Why Fix the Escalator?

Why Fix the Escalator? from the Lean manufacturing blog on a visit to the NUMMI plant:

A very large permanent sign above the escalator said something like:

“Sorry for inoperative escalator. It would cost $120k to repair. We feel money could be better spent on other things. Please accept our apologies.”

Wow. The frugality and practicality of TPS was illustrated by that sign, our tour group thought. Rather than a knee-jerk reaction of fixing it when broken, somebody asked that powerful question: “Why?”

Another question I’m challenging myself with: If this had been a GM plant, would I be criticizing them for being cheap?

Good points and questions. I have another question, why was the escalator put there in the first place? I did not visit the plant but it sounds like it isn’t needed. Did something change, or was it a wasteful decision in the first place?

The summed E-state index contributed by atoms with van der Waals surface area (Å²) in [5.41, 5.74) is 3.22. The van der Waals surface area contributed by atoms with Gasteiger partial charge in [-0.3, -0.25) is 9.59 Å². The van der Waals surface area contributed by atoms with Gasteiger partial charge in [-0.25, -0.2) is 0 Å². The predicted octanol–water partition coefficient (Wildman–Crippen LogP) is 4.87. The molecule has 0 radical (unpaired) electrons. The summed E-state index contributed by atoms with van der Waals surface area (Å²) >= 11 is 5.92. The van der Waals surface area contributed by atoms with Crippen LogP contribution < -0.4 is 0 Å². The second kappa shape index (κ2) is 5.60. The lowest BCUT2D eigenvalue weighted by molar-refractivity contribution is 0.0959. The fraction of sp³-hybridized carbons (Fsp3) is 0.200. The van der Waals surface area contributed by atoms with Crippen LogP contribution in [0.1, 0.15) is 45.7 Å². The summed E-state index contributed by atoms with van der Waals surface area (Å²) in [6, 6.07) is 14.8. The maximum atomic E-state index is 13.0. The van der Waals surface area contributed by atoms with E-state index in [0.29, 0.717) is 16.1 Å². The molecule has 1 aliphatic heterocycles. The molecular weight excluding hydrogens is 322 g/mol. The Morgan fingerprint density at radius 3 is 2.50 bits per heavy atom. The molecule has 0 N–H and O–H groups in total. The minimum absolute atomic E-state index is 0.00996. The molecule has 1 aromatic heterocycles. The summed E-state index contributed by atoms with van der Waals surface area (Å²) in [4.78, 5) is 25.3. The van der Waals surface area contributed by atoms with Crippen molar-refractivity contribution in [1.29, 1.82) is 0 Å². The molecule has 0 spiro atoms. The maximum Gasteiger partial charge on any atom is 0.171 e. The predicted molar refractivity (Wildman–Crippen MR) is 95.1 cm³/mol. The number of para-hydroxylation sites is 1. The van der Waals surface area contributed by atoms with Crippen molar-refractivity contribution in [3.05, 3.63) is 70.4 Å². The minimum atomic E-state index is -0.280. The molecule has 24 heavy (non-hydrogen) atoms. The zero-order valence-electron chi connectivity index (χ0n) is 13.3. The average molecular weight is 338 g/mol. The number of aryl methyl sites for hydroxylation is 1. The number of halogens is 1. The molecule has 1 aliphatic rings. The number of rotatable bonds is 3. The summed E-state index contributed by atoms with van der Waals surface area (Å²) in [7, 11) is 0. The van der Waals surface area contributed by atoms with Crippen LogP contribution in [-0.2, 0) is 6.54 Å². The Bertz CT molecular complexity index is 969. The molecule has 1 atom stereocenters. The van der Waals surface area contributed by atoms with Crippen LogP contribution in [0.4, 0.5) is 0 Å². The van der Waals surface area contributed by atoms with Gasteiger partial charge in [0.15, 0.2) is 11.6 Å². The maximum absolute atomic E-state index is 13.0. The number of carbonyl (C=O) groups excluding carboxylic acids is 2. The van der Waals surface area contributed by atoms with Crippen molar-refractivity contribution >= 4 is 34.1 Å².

I think we all (including me) have to be careful when we make judgments of those we respect or find wanting. It seems our judgments often have more to do with our opinion of the person or company, than the specific behavior we believe we are judging. At times this is wise, I believe, but you should remember the basis for your opinion.

Right now, I will give Google the benefit of the doubt. If Google does something that I don’t understand, I figure they probably understand something that I don’t. And it similarly makes sense to think – if Toyota makes a certain decision there is a likelihood it was a good decision.

So if my first judgment was “that it was not the best decision” then maybe I should think more before I commit. I think it is important to understand your thought process in making a decision. So I think it is wise to ask: “If this had been a GM plant, would I be criticizing them for being cheap?”

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One Response to Why Fix the Escalator?

  1. Mark Graban says:

    Keep in the mind that the decision to build the escalator was that of General Motors, when they built the plant in the early 60's and ran it (into the ground) until the early 80's.

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